After that it is all clever, tough police work, ominous gatherings in the parlour, careful reconstructions, one-on-one accusation sessions all leading up the final denouement in the glorious Christie tradition. Yet it is palpably not her best work. It is prone to cliché (even by fifties standards). The cast tries hard to be cool 21st century actors but the only way many of the more stilted lines can be clearly articulated is in a rather ‘over the top’ sort of way.

I would call it Cluedo for adults or perhaps Maigret for juveniles. It is strong on who, what, where and how. It is less convincing on why. The actors tend not to fully inhabit their roles as much as move around the (commendably authentic) set like chess pieces in a game they, quite reasonably, don’t fully understand.

As the young guest house proprietors, Melissa Haiden and Mark Sykes are just about adequate in their undemanding roles. The loopy foreign man, Mr Paravicini, is played engagingly by Mark Wynter, looking sharp in a sharp suit (in stark contrast to the woeful tailoring of the rest of the Brit characters who are living in cruelly rationed postwar times). So he stays just inside the bounds of credibility as a distinct plus.

Our coarsely prejudiced middle class lady might be a little more style-conscious than Michele Maxwell plays her (she is, after all, a local magistrate, crude prejudices and all). The budding architect Christopher Wren (I kid you not), played by Matthew Lotter, pushes things along occasionally but his nervous hand twitching seems to be linked more to irritating acting technique than his being a “homicidal maniac” (sic).  Malcolm Terrey as Major Metcalf performs okay and hits some nicely understated high spots near the end while Shannyn Fourie as Miss Casewell postures rather, in a way that ultimately lacks intensity when that is most needed. More depth of believable character is called for, I feel.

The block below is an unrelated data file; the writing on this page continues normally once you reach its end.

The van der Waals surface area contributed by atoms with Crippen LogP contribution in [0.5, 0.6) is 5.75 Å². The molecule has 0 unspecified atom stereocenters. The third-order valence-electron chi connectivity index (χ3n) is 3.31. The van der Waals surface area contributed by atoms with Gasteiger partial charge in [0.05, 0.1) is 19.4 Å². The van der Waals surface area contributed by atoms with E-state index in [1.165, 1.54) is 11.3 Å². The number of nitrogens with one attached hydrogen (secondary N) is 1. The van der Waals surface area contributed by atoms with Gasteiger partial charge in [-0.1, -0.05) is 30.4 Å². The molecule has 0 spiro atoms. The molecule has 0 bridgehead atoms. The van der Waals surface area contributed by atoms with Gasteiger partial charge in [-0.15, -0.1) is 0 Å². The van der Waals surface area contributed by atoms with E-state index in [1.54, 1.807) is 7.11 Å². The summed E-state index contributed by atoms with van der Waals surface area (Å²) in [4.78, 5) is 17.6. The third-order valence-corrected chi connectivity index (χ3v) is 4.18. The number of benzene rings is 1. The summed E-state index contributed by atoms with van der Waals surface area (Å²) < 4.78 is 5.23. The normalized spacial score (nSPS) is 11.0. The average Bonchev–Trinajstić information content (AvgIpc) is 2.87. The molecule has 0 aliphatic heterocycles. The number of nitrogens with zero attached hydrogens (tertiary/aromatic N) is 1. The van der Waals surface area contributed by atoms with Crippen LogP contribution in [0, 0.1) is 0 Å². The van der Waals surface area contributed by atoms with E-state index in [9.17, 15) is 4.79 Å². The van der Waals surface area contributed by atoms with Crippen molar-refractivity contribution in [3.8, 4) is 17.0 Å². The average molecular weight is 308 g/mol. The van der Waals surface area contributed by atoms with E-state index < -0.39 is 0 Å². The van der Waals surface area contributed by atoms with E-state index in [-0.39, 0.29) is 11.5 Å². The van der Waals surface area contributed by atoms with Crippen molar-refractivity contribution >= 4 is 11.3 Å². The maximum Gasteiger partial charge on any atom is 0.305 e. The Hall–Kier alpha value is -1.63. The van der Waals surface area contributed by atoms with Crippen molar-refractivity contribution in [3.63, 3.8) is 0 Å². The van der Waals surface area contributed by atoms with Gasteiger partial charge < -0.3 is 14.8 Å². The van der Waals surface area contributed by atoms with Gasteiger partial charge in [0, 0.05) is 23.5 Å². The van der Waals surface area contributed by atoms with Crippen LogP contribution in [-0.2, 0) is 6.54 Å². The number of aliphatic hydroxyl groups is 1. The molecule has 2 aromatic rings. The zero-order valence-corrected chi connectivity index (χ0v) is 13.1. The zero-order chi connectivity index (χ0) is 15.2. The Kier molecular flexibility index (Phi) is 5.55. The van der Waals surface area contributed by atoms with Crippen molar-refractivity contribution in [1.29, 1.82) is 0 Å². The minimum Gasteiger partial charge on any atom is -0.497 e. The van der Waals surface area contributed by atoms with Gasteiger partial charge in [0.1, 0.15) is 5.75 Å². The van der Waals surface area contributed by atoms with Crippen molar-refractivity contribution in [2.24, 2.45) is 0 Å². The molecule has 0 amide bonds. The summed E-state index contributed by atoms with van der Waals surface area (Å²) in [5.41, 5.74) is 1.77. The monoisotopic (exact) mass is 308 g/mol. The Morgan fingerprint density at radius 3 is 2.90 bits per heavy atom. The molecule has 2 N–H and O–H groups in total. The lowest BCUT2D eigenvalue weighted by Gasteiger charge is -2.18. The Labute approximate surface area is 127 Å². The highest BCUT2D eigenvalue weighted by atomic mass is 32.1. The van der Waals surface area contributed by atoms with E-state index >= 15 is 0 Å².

But the focal point of the play is the ever-suspicious and constantly questioning Sergeant Trotter: your driven local ‘cop on skis’. This is the role that more than any other holds the play together. It was once owned by Richard Attenbrough, who I suspect would have brought a more fluent and modulated presence to the party. Aiden Scott as yet lacks that level of assured and dominant stage presence. He is tentative and somewhat unsnappy with the dialogue in crucial face-to-face moments when he is meant to be putting other characters under the stress of his superior and dogged wit. 

In the end the audience heartily claps as though they accept they’ve had more than their money’s worth. They recognise the immensity of the achievement in theatre they have witnessed. Even lesser Christie is no mean show. That generations of audiences have kept faith with her over the identity of The Mousetrap murderer implies huge respect and faithfulness to a genius writer in at least three vast artistic mediums.

I have never once, in all the many years since The Mousetrap began its mammoth run, had someone sidle up to me and whisper into my left earhole who did it. (If only the CIA and NATO could enforce such tight security of their sensitive information.) 

To conclude, I sense that The Mousetrap is less a play and rather more a rite of passage. The millions who have seen it and kept their mouths shut should carry a certificate signed by a senior police officer attesting to that fact. It is something we should all have to experience like DB Export, bungy jumping and colonic irrigation.